Longtime readers of JW Survey will be aware of the ongoing lawsuit against the Watchtower Bible and Tract Society from Jose Lopez.
Lopez is one of a number of abuse survivors who was assaulted as a child by Jehovah’s Witness Gonzalo Campos, who Lopez claims was able to abuse him partly due to negligence from the Watchtower organisation.
It was claimed that Watchtower knew Campos was an abuser and a danger to children, yet failed to inform the authorities of Campos’ attacks on children or warn the parents in the congregations in which Campos resided. Compos was even allowed to act as a mentor and Bible study teacher to Lopez.
Lopez filed a lawsuit against the religion six years ago and Watchtower, rather than settle the suit, decided to fight it in a court of law. However, news has just been released in the Sandiego Reader that Watchtower have abandoned their legal defence and have agreed to settle the case.
This is not only a victory for abuse survivor Jose Lopez, but is also a humiliating climb down for Watchtower after six years of hearings that have been, to put it plainly, brutal and bruising for the religion in financial and PR terms.
Watchtower in Court: A financial and PR disaster
Over the course of these hearings we have seen astonishing and appalling behaviour from the Watchtower Bible and Tract Society; behaviour that many faithful witnesses would struggle to reconcile with the benevolent image of the religion’s leadership that they have in their heads.
For example, we saw Governing Body member Gerrit Losch make astonishing claims in order to escape testifying; writing a letter to the court essentially stating that he had nothing to do with the Watchtower organisation. Watchtower also came under heavy legal and media fire related to its now infamous database of Witness child abusers.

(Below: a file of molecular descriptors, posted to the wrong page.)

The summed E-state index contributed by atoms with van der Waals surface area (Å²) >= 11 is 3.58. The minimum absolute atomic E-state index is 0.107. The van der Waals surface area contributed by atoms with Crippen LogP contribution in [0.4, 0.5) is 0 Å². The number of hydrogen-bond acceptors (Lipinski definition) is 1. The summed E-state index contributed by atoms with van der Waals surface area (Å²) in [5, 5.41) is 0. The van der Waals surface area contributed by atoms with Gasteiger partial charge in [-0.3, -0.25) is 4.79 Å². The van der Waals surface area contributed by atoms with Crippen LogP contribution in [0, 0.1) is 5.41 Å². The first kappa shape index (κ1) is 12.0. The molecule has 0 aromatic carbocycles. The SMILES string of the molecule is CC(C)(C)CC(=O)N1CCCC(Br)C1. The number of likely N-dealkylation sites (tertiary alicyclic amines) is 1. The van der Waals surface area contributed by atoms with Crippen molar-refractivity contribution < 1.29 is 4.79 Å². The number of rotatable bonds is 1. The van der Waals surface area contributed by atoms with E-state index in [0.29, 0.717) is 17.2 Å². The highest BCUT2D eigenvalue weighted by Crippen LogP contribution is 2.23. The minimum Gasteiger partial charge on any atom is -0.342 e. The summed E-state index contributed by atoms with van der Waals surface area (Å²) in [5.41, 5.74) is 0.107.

For those not familiar, Watchtower possesses a database of every accused and confessed child molester who has been a member of the religion. Watchtower has admitted to the existence of this database in court cases like this one, and the Australian Branch of the religion was forced to make public its part of the database in 2015 by the Australian Royal Commission into Institutional Responses to Child Sex Abuse. The ARC found that of the 1006 Australian abusers contained within, none had been reported to the police by Watchtower and many had gone on to abuse repeatedly. Obviously, access the US database would be pivotal to Lopez in proving a pattern of negligence from Watchtower and thus proving his claims in this suit.
The court agreed and ordered Watchtower to produce its database.
Watchtower refused, at first making weak excuses that production was impossible due to technical reasons, excuses that failed to stand up in court. Afterwards Watchtower simply folded their arms and point blank refused to co-operate with instructions from the court.
As a result of Watchtower’s blatant refusal to comply with valid orders, the Judge terminated Watchtower’s defence and awarded Lopez $13.5 million in damages. Watchtower later appealed this judgment and won, but only because the appeal Judges felt that less punitive sanctions should have been levied on Watchtower first. The appeal Judges completely agreed with the trial Judge that Watchtower absolutely had to produce these documents, and that continued refusal should result in termination sanctions and a punishing financial award against them. Watchtower, however, was making it clear that it still had no intention of producing the documents. It had looked as though the legal battles would continue, but events were taking place in another court case that would possibly prove pivotal in the outcome of this one.